I'm sorry, but conflict predicated on heroes being assholes to each other is not interesting. Hell, even the conflict in "Secret Invasion" pulled this off better simply because the nature of the attack was designed to create fear and distrust and it came right on the heels of "Civil War", so they were still pissed at each other. In this case, the only reason the Avengers and the X-Men fight is because Marvel can't make a 12-issue miniseries and a fuck-ton of tie-in comics based around a matter that can be easily talked out.
The other problem is that unlike "Civil War", there's always a particular side that's blatantly in the wrong. For the first half, the Avengers are demanding to take an innocent girl into custody by any means necessary. They think they can stop the Phoenix. They're obviously wrong. Their attempt to stop the Phoenix cause the X-Men to take in the power. At which point, the X-Men are in the wrong because they are corrupted by the power.
So basically the event can be summed up as, "Everyone was an asshole. The End."
And more importantly, the conflict has no direct relation to the central point of the story, which is to finally end the Decimation and get rid of the Phoenix Force. The only conflict that should be present is the conflict between mutants and the rest of the Marvel superhero community. And yes, AvX TRIES to do this, but it fails.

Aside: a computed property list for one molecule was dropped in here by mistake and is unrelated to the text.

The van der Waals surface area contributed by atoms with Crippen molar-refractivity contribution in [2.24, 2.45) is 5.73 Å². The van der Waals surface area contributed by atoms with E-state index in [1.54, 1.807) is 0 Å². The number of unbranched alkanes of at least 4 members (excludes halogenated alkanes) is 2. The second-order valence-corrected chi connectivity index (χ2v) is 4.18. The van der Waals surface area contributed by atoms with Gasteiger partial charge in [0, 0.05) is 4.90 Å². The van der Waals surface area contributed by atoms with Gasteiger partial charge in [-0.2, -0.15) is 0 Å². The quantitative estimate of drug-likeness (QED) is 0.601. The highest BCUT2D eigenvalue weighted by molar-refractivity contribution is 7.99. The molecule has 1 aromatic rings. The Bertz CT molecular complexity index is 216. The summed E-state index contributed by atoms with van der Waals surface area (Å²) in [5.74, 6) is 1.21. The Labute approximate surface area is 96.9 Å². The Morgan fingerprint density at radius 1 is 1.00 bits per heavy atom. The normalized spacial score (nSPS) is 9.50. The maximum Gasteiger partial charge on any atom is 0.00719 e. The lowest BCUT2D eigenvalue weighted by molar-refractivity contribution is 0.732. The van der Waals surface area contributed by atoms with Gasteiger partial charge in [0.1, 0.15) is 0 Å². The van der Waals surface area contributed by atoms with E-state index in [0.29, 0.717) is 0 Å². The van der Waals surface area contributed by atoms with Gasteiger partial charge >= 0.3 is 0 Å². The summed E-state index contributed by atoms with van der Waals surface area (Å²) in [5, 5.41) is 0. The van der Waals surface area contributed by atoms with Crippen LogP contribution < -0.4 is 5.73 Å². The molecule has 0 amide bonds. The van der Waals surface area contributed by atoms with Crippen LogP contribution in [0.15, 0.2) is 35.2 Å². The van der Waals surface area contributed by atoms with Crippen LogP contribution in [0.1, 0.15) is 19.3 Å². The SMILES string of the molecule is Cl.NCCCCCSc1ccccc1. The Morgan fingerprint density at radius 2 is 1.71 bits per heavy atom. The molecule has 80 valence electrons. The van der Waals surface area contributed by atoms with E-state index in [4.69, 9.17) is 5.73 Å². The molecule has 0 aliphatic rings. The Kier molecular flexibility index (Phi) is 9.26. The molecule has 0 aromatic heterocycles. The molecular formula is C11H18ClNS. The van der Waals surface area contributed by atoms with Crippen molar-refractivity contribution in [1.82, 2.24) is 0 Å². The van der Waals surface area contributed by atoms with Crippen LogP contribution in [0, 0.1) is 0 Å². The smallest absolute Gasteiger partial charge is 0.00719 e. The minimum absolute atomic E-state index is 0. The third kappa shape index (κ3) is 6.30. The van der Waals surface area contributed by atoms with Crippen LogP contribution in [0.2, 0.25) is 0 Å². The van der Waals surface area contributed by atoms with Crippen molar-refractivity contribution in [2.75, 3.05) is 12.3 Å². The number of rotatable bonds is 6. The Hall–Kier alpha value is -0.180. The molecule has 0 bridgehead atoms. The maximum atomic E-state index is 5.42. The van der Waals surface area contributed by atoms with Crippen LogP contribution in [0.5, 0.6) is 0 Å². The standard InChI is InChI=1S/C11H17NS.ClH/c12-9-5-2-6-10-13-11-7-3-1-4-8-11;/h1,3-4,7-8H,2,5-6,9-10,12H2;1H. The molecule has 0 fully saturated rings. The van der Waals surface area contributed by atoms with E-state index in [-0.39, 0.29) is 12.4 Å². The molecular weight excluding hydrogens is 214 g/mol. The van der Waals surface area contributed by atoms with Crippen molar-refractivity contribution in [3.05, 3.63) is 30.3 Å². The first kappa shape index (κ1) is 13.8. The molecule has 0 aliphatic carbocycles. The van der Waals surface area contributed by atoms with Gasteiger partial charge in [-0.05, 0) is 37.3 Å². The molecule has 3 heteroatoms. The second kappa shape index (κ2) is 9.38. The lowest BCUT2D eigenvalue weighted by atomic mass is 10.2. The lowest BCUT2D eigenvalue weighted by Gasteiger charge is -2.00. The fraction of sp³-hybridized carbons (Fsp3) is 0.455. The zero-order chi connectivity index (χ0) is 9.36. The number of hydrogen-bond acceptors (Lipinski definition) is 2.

It is an interesting point of contention that the mutants are treated differently from the rest of the superhero community, and that could have been explored. We could have had a conflict that took shape in some way other than a massive battle royale. The Avengers and X-Men could have agreed to put aside their differences and try to put a stop to the Phoenix Force. Obviously, they would fail, and then the Phoenix Force could put an end to the Decimation. In other words, the event should have started with where it ended up and then explored the consequences of the sudden reversal of the Decimation. I mean, the mutant community has been backed into a corner for the better part of a decade now and their sudden resurgence would definitely shift the weight of the superhero community. The superheroes have only just recently been regaining public favor after the double-fiasco of "Civil War" and "Secret Invasion", and to have the "mutant menace" suddenly jump back into the public eye could put pressure on them to get it contained. Meanwhile, the mutant community could simply ask why the rest of the superheroes could earn the trust of the public but the mutants can't. Why is it that the source of power is so important? Why are mutants more feared just because they are born with the power? Real conflict can come from that and it would have had a lot more potential than what we ended up with.